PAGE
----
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Abstract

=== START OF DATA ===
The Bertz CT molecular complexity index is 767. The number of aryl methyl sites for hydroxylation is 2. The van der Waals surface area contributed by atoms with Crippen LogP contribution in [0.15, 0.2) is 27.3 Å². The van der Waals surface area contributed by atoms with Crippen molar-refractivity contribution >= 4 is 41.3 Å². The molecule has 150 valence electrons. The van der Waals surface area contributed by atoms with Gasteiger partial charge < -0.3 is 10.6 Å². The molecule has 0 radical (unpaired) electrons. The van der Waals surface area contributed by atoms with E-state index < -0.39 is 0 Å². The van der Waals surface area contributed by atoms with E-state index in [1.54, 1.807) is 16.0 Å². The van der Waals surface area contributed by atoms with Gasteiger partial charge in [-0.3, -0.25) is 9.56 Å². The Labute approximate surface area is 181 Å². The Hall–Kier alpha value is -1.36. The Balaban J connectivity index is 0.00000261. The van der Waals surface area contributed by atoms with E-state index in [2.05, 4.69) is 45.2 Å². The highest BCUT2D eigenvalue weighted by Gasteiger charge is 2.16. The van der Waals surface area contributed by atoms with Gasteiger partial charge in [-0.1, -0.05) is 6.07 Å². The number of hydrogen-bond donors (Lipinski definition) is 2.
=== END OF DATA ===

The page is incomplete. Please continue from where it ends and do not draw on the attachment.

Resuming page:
Advances in virtual world technology pose risks for the safety and welfare of children. Those advances also alter the interpretations of key terms in applicable Laws. For example, in the Miller test for obscenity, virtual worlds constitute places, rather than "works," and may even constitute local communities from which standards are drawn. Additionally, technological advances promise to make virtual worlds places of such significant social benefit that regulators must take care to protect them, even as they protect children who engage with them.

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